I believe the success of all is better than the success of one because that one has the “secret formula” so here I have some valuable information for you. For EVERYONE using the Fisher Price motors. I recommend buying this heatsink http://www2.towerhobbies.com/cgi-bin/wti0001p?&I=LXTG84&P=ML (one is needed for each fisher price motor) and putting it on with heatsink grease/compound available from Radio Shack (very important). They fit the FP just about perfectly. We have used them on the drill motors in 2003 and 2004 with great success. Without them the motor would burn your finger the instant you touched it. With them, you could hold your finger on for five seconds or more. In combination with a small muffin fan, these will help keep your motors alive. The FPs pack a lot of punch in a very small volume so if the heat can’t escape, they will die. Good luck!
Also, if the demand of these is so high that they get out of stock, I’ll find an alternative unit.
Those heatsinks, you said you used them on your drill motors, are they the same size as the fp motors? But ya a lot of people could use this if they’re using the fp. But ordering a new fp motor would probably be better because I was reading about how your team accidentally broke the internal fan. Or maybe both of these working together would work best, might be overkill, but it would be on the safe side of not having your fp motors fry.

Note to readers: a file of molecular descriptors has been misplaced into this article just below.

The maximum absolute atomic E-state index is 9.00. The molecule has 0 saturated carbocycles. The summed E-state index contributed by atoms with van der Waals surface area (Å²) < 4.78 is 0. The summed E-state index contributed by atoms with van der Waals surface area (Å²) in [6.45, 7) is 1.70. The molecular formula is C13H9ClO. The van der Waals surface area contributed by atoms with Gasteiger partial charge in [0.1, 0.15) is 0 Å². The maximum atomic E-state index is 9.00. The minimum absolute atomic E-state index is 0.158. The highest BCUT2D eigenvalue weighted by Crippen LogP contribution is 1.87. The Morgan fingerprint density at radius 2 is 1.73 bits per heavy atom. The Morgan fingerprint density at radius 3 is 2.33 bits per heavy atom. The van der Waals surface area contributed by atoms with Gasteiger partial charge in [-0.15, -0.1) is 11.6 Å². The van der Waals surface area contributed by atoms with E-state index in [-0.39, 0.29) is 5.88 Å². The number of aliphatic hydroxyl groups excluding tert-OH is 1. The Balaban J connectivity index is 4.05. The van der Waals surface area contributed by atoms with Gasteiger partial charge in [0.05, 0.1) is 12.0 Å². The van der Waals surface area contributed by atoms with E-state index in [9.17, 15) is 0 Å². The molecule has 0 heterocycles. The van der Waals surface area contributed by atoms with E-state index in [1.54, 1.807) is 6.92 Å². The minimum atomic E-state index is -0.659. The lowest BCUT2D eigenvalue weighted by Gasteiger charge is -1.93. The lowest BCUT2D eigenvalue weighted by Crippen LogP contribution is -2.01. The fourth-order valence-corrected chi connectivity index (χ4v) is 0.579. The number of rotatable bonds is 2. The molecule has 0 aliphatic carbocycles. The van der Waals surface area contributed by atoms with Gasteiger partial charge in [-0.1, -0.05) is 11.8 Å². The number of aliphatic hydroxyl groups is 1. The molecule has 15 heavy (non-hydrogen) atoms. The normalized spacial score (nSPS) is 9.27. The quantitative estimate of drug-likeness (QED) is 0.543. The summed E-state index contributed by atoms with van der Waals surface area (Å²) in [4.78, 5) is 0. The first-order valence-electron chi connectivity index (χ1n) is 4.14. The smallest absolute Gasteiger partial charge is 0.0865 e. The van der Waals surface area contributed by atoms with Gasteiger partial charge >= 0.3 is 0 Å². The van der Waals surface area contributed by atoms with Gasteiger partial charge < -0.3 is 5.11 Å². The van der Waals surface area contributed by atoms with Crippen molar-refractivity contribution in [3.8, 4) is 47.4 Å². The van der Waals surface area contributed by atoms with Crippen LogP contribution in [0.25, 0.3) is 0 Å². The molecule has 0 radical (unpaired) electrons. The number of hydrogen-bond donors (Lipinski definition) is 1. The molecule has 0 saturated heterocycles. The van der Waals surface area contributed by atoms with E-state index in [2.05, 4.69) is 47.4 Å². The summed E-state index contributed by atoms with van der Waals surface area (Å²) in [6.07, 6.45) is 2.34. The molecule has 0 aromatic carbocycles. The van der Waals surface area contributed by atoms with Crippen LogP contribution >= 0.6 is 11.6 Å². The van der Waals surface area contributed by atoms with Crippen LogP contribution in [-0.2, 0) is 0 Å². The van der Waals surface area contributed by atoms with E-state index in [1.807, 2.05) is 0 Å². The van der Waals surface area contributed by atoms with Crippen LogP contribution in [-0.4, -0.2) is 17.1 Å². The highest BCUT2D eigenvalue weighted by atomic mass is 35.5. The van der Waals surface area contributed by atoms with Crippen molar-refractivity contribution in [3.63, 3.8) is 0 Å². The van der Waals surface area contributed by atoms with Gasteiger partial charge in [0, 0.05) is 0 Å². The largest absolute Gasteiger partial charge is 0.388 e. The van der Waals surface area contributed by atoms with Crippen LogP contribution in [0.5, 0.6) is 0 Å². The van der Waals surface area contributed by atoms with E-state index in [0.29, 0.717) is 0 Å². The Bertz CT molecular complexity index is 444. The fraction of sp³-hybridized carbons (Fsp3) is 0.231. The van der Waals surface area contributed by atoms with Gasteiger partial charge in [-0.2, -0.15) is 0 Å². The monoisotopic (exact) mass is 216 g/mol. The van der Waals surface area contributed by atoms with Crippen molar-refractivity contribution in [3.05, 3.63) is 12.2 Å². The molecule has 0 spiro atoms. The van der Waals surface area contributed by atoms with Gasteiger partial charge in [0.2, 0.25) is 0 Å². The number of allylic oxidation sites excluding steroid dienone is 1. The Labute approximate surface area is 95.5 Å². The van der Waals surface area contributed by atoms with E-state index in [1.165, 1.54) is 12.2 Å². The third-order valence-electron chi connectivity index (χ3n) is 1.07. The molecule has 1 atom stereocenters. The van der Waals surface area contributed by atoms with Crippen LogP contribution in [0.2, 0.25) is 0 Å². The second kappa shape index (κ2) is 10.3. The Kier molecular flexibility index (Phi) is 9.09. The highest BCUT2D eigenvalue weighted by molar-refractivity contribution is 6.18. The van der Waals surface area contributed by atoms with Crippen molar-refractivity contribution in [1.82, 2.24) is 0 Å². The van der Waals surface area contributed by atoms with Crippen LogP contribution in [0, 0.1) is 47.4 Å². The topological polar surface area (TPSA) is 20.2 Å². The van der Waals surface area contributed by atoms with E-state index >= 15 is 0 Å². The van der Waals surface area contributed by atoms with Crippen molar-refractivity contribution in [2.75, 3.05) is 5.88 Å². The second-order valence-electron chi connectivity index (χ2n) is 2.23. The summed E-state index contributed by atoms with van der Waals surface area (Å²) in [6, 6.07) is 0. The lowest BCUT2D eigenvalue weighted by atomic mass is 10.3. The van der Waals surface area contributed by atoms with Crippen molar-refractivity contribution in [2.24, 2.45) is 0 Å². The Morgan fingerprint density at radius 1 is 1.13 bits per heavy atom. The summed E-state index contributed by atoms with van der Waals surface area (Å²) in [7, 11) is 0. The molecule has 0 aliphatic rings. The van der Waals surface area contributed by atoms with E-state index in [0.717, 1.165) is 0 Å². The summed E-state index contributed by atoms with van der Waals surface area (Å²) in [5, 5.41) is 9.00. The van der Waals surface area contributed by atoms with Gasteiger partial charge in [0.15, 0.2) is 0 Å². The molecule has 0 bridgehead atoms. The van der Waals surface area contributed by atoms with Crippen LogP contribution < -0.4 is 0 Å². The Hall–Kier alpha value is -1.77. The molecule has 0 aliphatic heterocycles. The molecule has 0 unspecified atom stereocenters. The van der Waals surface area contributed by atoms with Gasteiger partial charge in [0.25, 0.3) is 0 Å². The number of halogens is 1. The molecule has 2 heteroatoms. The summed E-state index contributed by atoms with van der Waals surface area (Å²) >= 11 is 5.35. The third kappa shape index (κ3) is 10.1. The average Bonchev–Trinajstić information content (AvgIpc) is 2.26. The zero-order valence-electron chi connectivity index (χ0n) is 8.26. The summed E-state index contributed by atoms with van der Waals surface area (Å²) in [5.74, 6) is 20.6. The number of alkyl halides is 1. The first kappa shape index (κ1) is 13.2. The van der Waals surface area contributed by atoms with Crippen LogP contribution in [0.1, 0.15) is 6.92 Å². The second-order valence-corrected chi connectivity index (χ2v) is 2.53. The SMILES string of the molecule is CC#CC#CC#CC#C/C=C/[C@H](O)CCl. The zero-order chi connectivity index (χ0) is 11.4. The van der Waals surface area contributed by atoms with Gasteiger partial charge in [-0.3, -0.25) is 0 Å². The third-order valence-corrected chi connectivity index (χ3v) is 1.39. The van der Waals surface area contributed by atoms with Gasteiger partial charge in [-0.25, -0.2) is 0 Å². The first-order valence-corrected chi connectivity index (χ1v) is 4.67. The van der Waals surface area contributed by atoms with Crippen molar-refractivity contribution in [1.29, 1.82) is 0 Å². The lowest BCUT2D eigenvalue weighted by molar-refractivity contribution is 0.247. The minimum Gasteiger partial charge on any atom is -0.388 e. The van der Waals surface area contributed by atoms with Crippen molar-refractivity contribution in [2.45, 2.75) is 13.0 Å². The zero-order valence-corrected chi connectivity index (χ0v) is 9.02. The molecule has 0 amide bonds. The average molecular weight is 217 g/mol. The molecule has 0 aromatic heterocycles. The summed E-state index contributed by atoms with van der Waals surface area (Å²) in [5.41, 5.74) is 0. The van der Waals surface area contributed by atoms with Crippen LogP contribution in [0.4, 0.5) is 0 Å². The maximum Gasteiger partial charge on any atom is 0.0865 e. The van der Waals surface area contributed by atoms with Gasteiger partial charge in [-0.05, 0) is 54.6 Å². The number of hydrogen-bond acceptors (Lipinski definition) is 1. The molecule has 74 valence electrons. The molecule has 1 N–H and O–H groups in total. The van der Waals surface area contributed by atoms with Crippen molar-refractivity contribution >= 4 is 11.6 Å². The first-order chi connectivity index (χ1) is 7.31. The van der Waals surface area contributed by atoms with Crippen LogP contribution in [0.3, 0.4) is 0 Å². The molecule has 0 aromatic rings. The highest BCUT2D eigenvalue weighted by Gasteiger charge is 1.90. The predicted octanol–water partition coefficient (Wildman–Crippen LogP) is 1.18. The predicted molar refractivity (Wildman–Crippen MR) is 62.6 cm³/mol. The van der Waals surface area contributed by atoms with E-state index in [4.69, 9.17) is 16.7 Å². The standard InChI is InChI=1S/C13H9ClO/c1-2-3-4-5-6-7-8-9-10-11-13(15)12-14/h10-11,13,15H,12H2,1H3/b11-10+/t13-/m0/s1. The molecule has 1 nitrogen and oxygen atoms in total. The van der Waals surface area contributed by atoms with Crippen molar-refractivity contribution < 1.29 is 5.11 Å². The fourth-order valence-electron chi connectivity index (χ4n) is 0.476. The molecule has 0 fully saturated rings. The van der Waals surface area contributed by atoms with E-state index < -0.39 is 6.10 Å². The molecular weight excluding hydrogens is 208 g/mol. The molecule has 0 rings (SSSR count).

i fogot who but someplace makes 540 size (fp size) heatsinks with fan mount on it for rc. and the fan is im pretty sure the muffinfan size.
a heatsink itself wont work the best. itll cool faster but it wont help keep it cool.
so at the worst blow your exhaust air from the cylinders into the heatsinks. this is a very useful way of recycling too. we’ve been doing this in OCCRA (since we dont use fans to cool motors there) with great results. even without a heatsink.
I’m sorry, but that article is not good at all. It has several misleading or false statements.
For example, it suggests that it would be better to have black heatsinks and that they are only bright colors for aesthetic purposes. This is definitley not true. Heat radiating-wise, the color does not matter. Emissivity (the property describing how well a material radiates heat) is not directly tied to color. In this case, emissivity will likely be constant with any color because the colors will only be applied via anodizing and different color anodized coatings are almost the same materials.
You may get increased emissivity using an organic paint, but that would hurt you more than it would help. The article fails to mention that the primary mode of cooling for a heatsink for an RC car is through conduction to the air around it, not through radiation. An organic paint would do much more damage by reducing this conduction (metals conduct very well, as you know) than it would help by increasing emissivity.